Voting: Casino's biggest gamble
After three years, the votes are in, and the good people of Yuba County have spoken about tribal gaming.
There seemed little doubt a casino would be a tough sell. It seemed that way in 2002, when the folks from Enterprise Rancheria magically appeared before the board of supervisors at a July night meeting - with no notice on the agenda - to announce their grand plan.
A few months later, the tribe's corporate backer produced its very own opinion poll, showing close to overwhelming support for the casino.
According to the poll, 57 percent of the people surveyed agreed with this statement: “I support economic development in Yuba County. I would support a gambling facility if it is well planned and will generate good jobs and extra income for the county.”
The tribe's then-attorney pontificated: “The tribe is very pleased to know that the many expressions of support we've gotten from the community are really the sentiments of the large majority of Yuba County, and that the negative and often uneducated comments we've received are actually from a small minority.”
So much for scientific opinion polls. The only poll that really counts is on election day.
Enterprise Rancheria needed that 57 percent support a few days ago. It didn't get it. Not even close.
As for a casino being built in Yuba County in this century, the odds of that happening are about as good as this columnist winning $1 million at Thunder Valley.
Over there, over there: Yuba-Sutter may be near the bottom when it comes to a lot of socio-economic indicators, but it's near the top when it comes to military recruitment.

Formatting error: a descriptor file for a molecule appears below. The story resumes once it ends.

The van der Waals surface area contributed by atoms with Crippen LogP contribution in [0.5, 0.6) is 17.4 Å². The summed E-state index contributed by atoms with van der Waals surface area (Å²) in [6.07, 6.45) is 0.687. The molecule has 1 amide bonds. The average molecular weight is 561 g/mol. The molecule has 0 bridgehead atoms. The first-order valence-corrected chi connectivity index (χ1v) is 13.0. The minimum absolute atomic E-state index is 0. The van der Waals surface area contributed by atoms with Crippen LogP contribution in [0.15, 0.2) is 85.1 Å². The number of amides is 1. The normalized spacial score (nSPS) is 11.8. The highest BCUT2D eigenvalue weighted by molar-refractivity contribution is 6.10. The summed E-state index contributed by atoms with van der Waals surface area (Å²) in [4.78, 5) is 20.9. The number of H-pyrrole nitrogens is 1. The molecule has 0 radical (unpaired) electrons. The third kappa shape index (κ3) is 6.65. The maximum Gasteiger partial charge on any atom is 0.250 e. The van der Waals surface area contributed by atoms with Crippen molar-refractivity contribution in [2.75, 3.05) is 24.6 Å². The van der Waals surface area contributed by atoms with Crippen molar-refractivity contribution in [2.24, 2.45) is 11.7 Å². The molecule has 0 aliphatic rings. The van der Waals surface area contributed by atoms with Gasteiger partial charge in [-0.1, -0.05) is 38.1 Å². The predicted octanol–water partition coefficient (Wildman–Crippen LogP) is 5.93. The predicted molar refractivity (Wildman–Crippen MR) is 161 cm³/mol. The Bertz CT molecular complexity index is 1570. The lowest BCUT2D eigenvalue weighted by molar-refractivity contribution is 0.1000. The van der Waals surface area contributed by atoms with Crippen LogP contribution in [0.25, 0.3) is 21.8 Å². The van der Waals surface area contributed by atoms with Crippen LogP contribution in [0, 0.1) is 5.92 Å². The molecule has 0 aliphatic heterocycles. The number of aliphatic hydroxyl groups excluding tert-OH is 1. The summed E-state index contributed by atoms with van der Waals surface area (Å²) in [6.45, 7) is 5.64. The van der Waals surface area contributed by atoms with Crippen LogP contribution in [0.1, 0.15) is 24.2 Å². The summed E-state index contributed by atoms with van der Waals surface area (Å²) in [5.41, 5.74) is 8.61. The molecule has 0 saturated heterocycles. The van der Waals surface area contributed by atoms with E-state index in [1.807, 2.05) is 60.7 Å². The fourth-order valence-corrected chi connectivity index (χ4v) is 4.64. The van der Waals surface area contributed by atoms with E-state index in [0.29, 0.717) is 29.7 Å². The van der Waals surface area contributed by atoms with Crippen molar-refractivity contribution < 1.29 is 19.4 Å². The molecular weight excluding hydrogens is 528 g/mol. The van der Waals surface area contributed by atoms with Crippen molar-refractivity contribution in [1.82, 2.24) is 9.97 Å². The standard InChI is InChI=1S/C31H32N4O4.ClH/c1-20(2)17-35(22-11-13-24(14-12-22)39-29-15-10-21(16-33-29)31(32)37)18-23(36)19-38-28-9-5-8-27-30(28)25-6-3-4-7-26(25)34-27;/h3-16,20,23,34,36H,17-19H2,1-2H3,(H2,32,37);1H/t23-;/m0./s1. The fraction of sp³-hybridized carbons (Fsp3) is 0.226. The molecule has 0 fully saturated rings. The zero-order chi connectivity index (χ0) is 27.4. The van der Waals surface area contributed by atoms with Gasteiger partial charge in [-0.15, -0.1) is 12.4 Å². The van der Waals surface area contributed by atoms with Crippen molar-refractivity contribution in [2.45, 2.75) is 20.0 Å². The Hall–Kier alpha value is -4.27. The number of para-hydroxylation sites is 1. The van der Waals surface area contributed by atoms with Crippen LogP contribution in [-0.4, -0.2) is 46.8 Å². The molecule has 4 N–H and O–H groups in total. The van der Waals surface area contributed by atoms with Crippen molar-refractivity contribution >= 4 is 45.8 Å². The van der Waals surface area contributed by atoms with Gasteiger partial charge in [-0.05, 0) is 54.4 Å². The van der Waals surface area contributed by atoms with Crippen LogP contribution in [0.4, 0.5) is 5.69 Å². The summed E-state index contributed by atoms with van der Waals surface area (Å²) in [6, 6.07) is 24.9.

That's according to the National Priorities Project, which this month released info about 2004 military recruitment rates across the country, broken down by counties.
The information was obtained by Peacework Magazine through Freedom of Information Act requests to the Pentagon.
Wonder how Peacework stands on the war in Iraq?
In California, Yuba County had the fourth highest recruitment rate, while Sutter County was 13th.
The recruitment rate is the rate per 1,000 youths age 18 to 24 who go into the military.
The statewide rate is 5.2 per 1,000. In Yuba County, it's 9.1. Sutter County's rate is 6.7 per 1,000.
Modoc County had the highest rate at 11.8. Santa Cruz County, a hotbed of peace activism, was last at 2.1.
In actual numbers, it was 68 recruits in Yuba County last year and 63 in Sutter County. Los Angeles County had the most - 3,723 - but its rate was lower because its population is bigger.
Of the top counties in California, only two - Sacramento and Solano - could be considered urban.
The others in the top 15 are Modoc, Shasta, Inyo, Glenn, Tehama, Lake, Nevada, Tuolumne, Amador, Siskiyou and Calaveras counties.
Very rural. Very conservative.
Nationally, according to the National Priorities Project, 64 percent of recruits were from counties with median household incomes below the U.S. median - $43,052.
Only four of the top 15 California counties - Solano, Nevada, Amador and Sacramento - have median household incomes higher than the national average.
Conspicuously missing from the list are California's coastal counties, which have high incomes and generally liberal viewpoints.
Harold Kruger's column, Off Beat, appears on Sundays. E-mail him at firstname.lastname@example.org; call him at 530-749-4717; or fax him at 530-741-0140. You can also write him at the Appeal-Democrat, P.O. Box 431, Marysville, CA 95901-0431.